My visit to this year’s Axpona event was actually fun, relaxing and also an excellent time for not only checking out the numerous exhibits but also for reconnecting with colleagues, long-time friends, acquaintances, as well as making various face-to-face introductions with individuals who I’ve only met previously through email or via phone. With high-end audio being a noted cottage industry – relationships often play a big part of how things get done. Beyond this important aspect of the event – and perhaps due to the rather mild and relatively benign weather conditions throughout the extended weekend, I heard very little, if any, in terms of complaints regarding travel issues. For me – with Chicagoland being within striking distance of the Twin Cities (i.e., Minneapolis/St. Paul) – I decided to make the trip via personal auto. Accompanied by my wife, and equipped with entertainment via several audio tapes (i.e., mysteries by John Grisham), the drive was easy-breezy and only slightly more than 6 hours each way. Definitely beats the hassle (and expense) associated with airline travel for a relatively short trip.

OK, moving on – first, congratulations to Steve Davis and the Axpona team for what appeared to be a very well planned, organized and implemented event. The overall program design and scheduling for the various lectures, entertainment and various other key activities was also done well. Another positive aspect of this event is the actual hotel property including how things seemed to be fully in place and ready for action upon arrival of both the exhibitors and attendees.  Beyond that – the crowd flow never seemed to get out of hand or over bearing. Hallways remained reasonably passable and even when exhibit rooms became full – there was a relatively smooth rotation of people in and out of the room with everyone being able to gain access to various exhibits whenever they wished to do so.

The Marketplace was a well-organized venue where attendees had access to various types of goodies (i.e., including equipment, recordings, cables and much, much more) with a noticeably busier pace on both Friday afternoon and all day Saturday. I wasn’t around for Sunday so not sure how things went that day. One other thing I did notice – there seemed to be quite a few exhibitors advertising “Show Specials.” During various conversations I had with numerous exhibitors (i.e., including distributors, retailers and manufacturers), clearly their presence at this particular event was very much about creating greater awareness of who they were along with emphasis on their products as well as making sales. This show definitely caters to the consumer crowd and I’m sure there were any number of persons who were able to negotiate good deals for themselves.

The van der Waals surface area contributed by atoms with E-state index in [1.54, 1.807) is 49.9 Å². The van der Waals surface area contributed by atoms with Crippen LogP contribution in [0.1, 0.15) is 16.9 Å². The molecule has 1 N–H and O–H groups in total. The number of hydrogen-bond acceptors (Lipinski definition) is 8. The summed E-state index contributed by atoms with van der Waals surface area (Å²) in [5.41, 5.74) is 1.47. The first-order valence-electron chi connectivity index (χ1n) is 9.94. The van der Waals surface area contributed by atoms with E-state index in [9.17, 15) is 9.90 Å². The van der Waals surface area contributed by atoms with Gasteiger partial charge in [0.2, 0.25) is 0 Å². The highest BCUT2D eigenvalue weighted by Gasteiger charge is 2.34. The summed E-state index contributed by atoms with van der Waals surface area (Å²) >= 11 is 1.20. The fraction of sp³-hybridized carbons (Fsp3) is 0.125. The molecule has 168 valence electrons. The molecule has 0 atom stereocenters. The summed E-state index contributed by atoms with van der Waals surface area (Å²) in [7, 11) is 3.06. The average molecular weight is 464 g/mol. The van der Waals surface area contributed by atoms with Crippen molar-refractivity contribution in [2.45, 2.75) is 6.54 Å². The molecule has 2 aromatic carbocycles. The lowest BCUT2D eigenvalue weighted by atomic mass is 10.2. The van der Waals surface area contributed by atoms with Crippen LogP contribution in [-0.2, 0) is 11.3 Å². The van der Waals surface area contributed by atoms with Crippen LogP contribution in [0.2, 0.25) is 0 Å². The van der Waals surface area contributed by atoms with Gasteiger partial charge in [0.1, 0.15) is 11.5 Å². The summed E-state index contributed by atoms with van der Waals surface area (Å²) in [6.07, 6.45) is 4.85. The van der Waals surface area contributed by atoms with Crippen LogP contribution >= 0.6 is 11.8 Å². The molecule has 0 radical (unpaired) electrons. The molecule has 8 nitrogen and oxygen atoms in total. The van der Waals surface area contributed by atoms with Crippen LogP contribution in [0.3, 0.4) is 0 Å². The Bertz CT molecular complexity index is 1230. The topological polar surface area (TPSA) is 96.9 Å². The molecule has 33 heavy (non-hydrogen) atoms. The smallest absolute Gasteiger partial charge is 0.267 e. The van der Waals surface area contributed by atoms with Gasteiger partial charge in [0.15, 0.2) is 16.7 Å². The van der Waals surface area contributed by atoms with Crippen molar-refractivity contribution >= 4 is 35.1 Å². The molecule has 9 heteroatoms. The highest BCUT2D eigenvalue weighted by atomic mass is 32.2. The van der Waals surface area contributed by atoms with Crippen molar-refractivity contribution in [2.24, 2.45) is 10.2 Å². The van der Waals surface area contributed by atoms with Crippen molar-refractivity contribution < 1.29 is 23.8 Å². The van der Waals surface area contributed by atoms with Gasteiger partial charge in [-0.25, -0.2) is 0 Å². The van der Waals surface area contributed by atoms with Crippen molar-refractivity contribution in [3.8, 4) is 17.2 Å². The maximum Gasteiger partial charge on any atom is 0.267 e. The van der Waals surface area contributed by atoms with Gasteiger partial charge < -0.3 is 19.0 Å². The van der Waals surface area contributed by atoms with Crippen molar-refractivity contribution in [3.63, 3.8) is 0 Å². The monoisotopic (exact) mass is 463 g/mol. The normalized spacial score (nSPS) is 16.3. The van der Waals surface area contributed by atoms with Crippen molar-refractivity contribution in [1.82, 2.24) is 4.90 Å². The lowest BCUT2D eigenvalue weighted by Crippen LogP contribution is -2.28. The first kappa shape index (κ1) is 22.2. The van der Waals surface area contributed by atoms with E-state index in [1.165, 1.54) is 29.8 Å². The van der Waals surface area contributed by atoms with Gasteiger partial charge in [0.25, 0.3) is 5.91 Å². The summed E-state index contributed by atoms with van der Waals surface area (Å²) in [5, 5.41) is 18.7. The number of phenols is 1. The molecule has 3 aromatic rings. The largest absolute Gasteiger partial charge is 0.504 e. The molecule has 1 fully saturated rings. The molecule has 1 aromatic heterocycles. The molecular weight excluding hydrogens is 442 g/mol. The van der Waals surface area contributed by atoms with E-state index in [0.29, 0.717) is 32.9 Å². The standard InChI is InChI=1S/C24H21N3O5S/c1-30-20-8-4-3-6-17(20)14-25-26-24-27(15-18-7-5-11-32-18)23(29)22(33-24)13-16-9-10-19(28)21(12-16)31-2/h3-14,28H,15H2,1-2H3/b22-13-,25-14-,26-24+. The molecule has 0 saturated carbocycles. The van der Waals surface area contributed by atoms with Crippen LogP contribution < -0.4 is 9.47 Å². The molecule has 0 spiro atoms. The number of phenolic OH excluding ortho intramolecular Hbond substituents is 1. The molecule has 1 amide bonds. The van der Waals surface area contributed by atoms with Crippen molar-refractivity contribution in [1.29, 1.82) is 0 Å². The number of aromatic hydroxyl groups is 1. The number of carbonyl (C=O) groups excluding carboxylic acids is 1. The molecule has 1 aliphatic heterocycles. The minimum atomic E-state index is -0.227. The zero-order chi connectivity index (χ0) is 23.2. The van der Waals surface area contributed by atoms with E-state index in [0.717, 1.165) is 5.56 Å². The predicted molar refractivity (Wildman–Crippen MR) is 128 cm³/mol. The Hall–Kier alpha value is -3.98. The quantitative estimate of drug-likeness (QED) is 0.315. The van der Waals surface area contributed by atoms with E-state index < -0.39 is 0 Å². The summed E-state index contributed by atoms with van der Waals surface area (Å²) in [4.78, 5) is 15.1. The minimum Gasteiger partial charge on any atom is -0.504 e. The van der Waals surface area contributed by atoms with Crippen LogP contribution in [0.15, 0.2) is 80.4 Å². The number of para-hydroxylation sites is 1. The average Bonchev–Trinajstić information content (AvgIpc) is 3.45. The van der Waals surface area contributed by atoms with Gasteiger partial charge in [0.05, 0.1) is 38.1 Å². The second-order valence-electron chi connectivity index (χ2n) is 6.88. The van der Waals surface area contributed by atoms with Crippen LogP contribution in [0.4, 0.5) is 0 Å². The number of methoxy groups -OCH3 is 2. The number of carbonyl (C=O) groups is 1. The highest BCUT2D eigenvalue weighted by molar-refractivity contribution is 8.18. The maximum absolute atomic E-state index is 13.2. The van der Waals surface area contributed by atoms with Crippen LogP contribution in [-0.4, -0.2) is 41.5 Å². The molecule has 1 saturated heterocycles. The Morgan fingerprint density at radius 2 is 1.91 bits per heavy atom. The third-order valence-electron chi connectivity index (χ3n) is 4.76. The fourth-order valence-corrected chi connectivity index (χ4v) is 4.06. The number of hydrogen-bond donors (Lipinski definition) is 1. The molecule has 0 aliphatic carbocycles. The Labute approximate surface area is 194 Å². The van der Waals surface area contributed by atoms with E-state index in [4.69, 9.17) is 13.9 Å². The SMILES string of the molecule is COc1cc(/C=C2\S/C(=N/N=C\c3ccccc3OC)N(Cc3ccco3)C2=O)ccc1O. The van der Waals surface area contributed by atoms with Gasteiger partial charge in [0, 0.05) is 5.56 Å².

Before I share my comments (and photos) regarding the various exhibits at this year’s event, let me state up front that this report will not include any sort of “Best of Show” announcement or competitive ranking. My reason for taking this position is simple – shortly after experiencing the sound in a number of different exhibits ranging from modest setups to some that were more extensive and fairly elaborately laid out, it became quite apparent that the wide variance in sound wasn’t necessarily tied to the equipment or the placement in the room but some other factors. This type of scenario seems to play out often and in some cases is well beyond the control of the exhibitors. Whether the electronics needs to have AC running through their circuits, speakers need to have their drivers pumping or complex cables need to acclimate after being twisted, turned, pulled and/or pushed – who knows but something mysterious always seems to plague exhibitors at these types of shows. Additionally, for the most part – the exhibit spaces are typically stripped down hotel rooms with room acoustics that are designed for high-end audio demonstrations per se. Additionally, the house AC provided by the hotel now has lots of exotic (and demanding) electronics plugged into the wall as their primary source of juice. This doesn’t sound like a winning formula for success and despite the many anomalies involved – some exhibits are actually able to bring forth very good sound or at a minimum – provide a glimpse into the overall capability of the system assembled. As such – when and where I experienced something particularly appealing sonically, I will let you know.